Smudging, the why, the where and possible health concerns

Rituals that include smoke or incense are widespread and can be found in Buddhist temples across Asia, the Roman Catholic and Greek Orthodox churches as well as indigenous tribes like the First Nations in North America.It is part of a gathering ceremony to get rid of negativity and focus on the positives, remove lingering energy and to invite the spirits of ancestors and the world to share the space.The custom involves burning one of four sacred medicinal substances, usually tobacco, sweetgrass, sage or cedar that was dried and made into a bundle, ball or smudge stick.The science behind these types of ancient customs seems to support smudging: Burning sage and other sacred herbs releases negative ions, which in turn have been shown to improve moods.The purpose of smudging may be to clear the air and get rid of negativity, but it still involves burning a substance and being exposed to smoke.Fine particle pollution has also been linked to premature death, heart attacks, irregular heartbeat and irritation of the airways.AllerAir uses a special Activated Carbon mix which filters the air of harmful chemicals and dust particles from smoke.As smudging is a common and important ceremony for people of the First Nations, it has been allowed in hospitals and community centers and it is also being offered to students. .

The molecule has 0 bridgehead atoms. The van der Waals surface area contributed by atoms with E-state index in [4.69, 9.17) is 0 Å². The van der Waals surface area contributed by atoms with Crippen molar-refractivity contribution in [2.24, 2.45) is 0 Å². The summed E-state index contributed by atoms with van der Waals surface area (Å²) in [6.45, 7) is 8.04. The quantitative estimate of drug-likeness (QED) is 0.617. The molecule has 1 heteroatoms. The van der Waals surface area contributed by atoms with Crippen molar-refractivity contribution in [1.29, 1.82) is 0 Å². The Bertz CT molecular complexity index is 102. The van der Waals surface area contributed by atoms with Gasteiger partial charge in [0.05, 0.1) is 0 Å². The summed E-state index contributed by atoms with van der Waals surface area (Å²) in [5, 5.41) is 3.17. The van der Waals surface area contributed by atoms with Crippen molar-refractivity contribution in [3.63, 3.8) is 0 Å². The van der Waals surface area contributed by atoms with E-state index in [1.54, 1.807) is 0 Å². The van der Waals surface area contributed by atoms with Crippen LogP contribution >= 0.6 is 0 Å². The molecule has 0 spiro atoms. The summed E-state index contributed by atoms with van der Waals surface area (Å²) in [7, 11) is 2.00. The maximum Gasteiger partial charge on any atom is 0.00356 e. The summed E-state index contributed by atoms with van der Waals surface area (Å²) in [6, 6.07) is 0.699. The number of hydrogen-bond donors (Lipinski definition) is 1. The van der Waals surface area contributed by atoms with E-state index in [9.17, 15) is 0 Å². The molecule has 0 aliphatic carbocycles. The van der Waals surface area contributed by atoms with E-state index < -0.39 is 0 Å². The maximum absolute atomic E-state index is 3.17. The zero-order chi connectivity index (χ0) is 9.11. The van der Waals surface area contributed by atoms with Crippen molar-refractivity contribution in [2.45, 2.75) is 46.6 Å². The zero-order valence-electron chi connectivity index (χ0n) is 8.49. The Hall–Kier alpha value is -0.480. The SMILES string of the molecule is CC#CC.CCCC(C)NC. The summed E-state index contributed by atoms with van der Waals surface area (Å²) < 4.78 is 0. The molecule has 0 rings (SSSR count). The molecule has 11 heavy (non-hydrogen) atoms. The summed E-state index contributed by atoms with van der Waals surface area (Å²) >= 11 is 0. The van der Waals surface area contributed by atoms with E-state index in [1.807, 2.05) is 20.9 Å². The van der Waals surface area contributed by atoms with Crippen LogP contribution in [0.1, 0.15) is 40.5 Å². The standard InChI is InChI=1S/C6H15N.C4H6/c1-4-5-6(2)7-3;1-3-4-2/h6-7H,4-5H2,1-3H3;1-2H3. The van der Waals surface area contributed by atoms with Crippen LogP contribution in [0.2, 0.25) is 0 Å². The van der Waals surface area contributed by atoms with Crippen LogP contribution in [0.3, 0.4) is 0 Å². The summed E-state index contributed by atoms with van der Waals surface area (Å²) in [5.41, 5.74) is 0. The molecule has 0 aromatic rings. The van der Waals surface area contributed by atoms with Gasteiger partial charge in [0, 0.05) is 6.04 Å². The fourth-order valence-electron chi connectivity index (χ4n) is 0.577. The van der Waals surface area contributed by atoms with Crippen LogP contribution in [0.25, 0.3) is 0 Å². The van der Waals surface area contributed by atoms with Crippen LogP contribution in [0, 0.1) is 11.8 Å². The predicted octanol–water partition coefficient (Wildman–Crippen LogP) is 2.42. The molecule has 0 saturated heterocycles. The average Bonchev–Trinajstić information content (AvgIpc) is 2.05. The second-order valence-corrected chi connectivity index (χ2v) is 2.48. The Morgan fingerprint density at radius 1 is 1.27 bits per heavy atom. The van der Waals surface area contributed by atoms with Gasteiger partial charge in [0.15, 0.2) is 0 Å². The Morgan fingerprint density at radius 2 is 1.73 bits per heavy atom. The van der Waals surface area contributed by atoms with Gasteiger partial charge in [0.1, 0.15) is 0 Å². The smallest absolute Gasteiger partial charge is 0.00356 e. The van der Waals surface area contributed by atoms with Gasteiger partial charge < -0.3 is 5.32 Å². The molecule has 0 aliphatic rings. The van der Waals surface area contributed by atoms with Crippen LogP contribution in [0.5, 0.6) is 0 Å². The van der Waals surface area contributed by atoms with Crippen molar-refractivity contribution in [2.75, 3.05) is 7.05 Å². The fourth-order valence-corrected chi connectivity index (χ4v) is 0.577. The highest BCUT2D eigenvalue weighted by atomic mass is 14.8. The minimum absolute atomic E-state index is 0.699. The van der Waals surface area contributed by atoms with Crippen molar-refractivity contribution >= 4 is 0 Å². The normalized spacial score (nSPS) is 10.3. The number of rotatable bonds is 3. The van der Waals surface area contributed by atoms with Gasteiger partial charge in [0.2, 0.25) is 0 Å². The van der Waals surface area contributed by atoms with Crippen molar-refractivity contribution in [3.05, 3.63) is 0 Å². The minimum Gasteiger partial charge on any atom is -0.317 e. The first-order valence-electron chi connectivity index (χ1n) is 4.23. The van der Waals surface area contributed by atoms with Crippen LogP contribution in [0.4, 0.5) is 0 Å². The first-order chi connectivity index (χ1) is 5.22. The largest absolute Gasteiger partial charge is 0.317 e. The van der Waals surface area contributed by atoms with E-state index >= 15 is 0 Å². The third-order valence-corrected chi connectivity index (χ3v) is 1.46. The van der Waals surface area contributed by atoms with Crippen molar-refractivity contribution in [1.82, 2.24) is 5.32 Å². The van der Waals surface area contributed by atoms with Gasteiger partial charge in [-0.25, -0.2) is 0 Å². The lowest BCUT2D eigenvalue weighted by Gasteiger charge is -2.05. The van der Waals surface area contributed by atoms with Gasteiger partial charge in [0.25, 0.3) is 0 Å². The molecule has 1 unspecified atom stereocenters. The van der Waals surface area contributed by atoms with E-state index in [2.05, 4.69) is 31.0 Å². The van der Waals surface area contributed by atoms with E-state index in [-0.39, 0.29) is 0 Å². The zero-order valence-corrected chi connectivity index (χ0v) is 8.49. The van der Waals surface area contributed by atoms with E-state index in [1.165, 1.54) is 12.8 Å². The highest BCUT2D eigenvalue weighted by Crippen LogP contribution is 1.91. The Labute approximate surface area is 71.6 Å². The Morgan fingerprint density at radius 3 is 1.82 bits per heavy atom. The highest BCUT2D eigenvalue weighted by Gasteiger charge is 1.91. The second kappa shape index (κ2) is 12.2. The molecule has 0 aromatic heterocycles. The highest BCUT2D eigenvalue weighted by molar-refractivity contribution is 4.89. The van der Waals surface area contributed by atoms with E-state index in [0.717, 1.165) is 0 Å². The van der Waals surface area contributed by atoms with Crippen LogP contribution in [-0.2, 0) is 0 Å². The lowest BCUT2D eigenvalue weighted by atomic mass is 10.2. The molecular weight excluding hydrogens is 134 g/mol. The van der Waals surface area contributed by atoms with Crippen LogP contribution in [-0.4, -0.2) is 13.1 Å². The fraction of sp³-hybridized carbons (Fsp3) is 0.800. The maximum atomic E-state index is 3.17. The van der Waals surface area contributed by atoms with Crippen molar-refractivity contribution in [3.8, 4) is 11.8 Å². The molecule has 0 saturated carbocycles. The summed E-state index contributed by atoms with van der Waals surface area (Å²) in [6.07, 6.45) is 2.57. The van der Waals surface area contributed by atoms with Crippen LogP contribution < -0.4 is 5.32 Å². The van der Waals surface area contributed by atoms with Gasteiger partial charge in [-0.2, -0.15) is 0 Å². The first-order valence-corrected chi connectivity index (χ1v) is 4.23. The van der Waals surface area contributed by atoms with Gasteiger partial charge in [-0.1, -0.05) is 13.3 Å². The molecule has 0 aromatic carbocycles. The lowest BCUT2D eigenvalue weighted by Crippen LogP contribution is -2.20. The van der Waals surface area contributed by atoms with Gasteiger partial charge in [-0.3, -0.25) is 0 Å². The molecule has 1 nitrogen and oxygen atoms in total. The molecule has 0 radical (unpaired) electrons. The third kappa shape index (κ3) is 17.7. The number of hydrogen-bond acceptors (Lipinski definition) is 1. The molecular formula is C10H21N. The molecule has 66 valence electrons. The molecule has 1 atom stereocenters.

Incense, Asthma, and Allergies